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The Mobile Ambiguity

2016-01-22 12:53 by Nathalie Kantorowicz (comments: 0)

We’ve talked already about the issues raised by consumers, when it comes to the trust they place in mobile. Whether it was about banking and purchasing on mobile, or wearables and connected tech, back in 2014, the feelings were mixed, and this across our communities of consumers (men and women, teens, young adults and 25 to 60 years old, in France & the UK). Now, if 2015 has been the year where consumers have started to embrace digital devices with more confidence, they were still doing it with a hint of a doubt. Don’t get me wrong, this does not mean they were at any time using their devices less, no they were actually using them more and more, and that regardless of their country of residence, age and gender, whether they were ‘millennials’, ‘digital natives’, or not.

As far as the members of our communities are concerned, they admit to using their devices to connect to Internet ‘several times a day, as soon as I wake up and up until I go to sleep, mostly on the iPad and the phone’ (Female, 38). They often use different devices according to the time of day ‘I go online on my tablet first thing, and when i shut that down I take the dogs out and when i come back usually go on via laptop and that stays on for most of day’ (Female, 58).

Some are ultra-connected ‘I am often on multiple devices at the same time...multitasking’ (Male, 52); ‘I’m connected all day long, on my professional phone to read my emails, on my personal phone to go on Facebook or look for the news, and in the evening on my tablet’ (Female, 42). Yet even the more occasional user still connects to Internet on a daily basis ‘every day, first thing in the morning, mostly for work’ (Female, 49).

In spite of this daily usage of their Smartphone, tablet, laptop, and PC, to access the Internet, consumers still express concerns about how their personal data is used. That starts to show, notably in France, when asked if they’re particularly concerned about the privacy of their personal data while using their phone on Internet ‘not particularly concerned, but careful’ (Female, 38). In fact, they actually put in the same bag everything that regards their security online, and their personal data privacy ‘No (I’m not particularly concerned), I make sure there’s the padlock symbol for payment, and then I know all my personal data is transmitted, but you know…’ (Male, 33).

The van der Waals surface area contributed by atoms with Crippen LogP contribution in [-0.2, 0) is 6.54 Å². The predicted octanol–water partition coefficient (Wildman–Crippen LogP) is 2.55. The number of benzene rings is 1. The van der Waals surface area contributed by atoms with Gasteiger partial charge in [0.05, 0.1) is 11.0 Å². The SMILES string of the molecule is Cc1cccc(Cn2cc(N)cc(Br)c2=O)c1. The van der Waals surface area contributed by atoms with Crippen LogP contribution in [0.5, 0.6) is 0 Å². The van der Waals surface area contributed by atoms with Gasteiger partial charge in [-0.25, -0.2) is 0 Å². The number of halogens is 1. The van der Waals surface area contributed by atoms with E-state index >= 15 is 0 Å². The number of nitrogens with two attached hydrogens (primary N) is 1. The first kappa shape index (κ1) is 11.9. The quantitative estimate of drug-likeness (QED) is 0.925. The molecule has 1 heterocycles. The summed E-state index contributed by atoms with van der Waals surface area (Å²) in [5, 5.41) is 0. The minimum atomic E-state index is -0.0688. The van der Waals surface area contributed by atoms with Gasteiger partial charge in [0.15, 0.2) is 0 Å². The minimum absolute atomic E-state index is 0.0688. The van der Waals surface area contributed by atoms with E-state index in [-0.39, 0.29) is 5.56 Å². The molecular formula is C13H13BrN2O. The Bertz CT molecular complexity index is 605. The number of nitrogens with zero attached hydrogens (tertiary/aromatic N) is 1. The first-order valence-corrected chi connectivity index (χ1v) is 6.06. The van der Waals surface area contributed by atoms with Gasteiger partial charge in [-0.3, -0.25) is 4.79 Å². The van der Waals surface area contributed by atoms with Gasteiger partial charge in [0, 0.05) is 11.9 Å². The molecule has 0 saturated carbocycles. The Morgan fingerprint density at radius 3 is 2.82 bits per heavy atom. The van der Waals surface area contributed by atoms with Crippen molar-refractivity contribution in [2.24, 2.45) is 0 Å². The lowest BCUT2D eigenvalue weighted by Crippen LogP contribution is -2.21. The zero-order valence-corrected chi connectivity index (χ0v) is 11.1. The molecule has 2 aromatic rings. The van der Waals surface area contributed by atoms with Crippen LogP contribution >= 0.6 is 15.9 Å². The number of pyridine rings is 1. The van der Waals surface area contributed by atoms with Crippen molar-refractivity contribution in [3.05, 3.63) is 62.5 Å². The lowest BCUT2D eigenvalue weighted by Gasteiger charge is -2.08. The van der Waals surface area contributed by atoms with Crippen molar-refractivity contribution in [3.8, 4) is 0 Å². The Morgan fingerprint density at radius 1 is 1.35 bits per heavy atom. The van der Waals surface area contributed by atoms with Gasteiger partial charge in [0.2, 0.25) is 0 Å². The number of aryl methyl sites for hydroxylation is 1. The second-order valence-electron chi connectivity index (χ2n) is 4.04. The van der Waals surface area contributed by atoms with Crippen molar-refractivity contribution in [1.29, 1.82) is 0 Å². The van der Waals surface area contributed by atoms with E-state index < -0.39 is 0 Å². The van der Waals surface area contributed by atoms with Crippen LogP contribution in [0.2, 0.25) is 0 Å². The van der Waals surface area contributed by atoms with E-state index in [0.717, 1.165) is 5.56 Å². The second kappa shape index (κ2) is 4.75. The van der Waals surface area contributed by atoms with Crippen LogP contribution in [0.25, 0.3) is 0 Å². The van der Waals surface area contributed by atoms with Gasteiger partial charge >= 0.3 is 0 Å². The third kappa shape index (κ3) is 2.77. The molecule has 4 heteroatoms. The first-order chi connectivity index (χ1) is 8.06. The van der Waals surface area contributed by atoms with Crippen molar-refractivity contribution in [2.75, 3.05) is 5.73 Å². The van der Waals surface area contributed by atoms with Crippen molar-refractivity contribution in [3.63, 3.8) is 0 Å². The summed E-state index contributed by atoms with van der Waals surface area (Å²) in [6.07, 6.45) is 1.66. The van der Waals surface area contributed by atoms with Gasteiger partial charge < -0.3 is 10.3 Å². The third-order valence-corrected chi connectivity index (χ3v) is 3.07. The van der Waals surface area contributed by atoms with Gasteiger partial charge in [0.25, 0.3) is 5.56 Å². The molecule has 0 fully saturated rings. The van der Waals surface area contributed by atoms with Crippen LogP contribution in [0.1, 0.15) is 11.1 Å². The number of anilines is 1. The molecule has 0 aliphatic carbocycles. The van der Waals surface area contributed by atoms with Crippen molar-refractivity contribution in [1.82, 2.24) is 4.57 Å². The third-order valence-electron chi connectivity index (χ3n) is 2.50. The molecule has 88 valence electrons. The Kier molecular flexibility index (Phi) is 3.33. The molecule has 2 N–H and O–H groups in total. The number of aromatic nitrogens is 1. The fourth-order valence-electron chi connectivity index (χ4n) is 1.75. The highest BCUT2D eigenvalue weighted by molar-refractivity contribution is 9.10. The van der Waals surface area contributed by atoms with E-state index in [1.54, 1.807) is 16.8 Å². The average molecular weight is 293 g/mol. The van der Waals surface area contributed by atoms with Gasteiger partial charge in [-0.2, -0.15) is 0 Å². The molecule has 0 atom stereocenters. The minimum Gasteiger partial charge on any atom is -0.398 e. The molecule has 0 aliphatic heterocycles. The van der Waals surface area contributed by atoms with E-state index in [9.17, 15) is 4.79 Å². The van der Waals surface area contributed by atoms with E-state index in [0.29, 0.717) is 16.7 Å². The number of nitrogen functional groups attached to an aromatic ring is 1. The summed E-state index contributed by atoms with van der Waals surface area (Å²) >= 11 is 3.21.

Aware of the risks with regards to their data privacy, they take the necessary steps to manage them ‘when I go on Internet I know my data is monetised…you have to tick the right boxes to limit this, otherwise you’re spammed with tons of calls and emails’. It’s a different story when it comes to security and viruses: their Smartphones are not necessarily equipped with an antivirus, as they don’t think it is really useful ‘I’m not sure this is efficient’ (mentioned by 2 women in the same discussion).

In December, we had a couple of online discussions about mobile payments with a group of 30 students in France, aged 22 to 25. Though 95% of them used mobile payments, via in-app payments and pre-paid cards, more than 7 out of 10 did express some kind of concern towards this form of payment: concerns about the safety of online payments when using a Smartphone, the privacy of their personal data, or the risk of not controlling their expenses and budget. Ultimately though, none of these concerns did prevent them from using these apps, to the contrary they were utterly seduced by their convenience and ease of use.

And that probably sums up the ambiguity of mobile services for consumers: they may have mixed feelings about the safety of some mobile systems and apps, or be aware of the risks to their personal data privacy; yet they use these services and apps, more and more, as they are literally addicted to their convenience.

To find out more about the research we carry out in our online communities of teens, young adults and consumers aged 25 to 60, in France & the UK, get in touch at

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